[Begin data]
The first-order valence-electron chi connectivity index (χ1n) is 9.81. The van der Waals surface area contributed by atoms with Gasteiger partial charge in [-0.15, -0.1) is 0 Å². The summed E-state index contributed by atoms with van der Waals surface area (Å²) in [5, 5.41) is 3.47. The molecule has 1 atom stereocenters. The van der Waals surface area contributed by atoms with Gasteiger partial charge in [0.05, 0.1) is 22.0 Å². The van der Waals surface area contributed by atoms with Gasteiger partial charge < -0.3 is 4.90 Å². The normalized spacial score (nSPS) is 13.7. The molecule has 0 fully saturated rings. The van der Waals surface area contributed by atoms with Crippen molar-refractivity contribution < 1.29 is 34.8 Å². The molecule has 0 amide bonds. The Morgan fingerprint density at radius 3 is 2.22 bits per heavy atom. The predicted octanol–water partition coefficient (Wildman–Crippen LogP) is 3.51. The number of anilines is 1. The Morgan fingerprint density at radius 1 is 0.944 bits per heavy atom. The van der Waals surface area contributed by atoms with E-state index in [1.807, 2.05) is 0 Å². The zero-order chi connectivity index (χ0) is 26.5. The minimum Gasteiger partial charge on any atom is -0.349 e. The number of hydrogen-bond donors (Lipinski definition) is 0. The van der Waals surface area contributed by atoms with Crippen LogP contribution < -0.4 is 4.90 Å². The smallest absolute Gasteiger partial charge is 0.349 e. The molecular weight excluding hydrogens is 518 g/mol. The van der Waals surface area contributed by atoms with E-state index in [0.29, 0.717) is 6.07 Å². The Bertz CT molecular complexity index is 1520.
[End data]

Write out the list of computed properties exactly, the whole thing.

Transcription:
The first-order valence-electron chi connectivity index (χ1n) is 9.81. The van der Waals surface area contributed by atoms with Gasteiger partial charge in [-0.15, -0.1) is 0 Å². The summed E-state index contributed by atoms with van der Waals surface area (Å²) in [5, 5.41) is 3.47. The molecule has 1 atom stereocenters. The van der Waals surface area contributed by atoms with Gasteiger partial charge in [0.05, 0.1) is 22.0 Å². The van der Waals surface area contributed by atoms with Gasteiger partial charge < -0.3 is 4.90 Å². The normalized spacial score (nSPS) is 13.7. The molecule has 0 fully saturated rings. The van der Waals surface area contributed by atoms with Crippen molar-refractivity contribution < 1.29 is 34.8 Å². The molecule has 0 amide bonds. The Morgan fingerprint density at radius 3 is 2.22 bits per heavy atom. The predicted octanol–water partition coefficient (Wildman–Crippen LogP) is 3.51. The number of anilines is 1. The Morgan fingerprint density at radius 1 is 0.944 bits per heavy atom. The van der Waals surface area contributed by atoms with E-state index in [1.807, 2.05) is 0 Å². The zero-order chi connectivity index (χ0) is 26.5. The minimum Gasteiger partial charge on any atom is -0.349 e. The number of hydrogen-bond donors (Lipinski definition) is 0. The van der Waals surface area contributed by atoms with Crippen LogP contribution < -0.4 is 4.90 Å². The smallest absolute Gasteiger partial charge is 0.349 e. The molecular weight excluding hydrogens is 518 g/mol. The van der Waals surface area contributed by atoms with E-state index in [0.29, 0.717) is 6.07 Å². The Bertz CT molecular complexity index is 1520.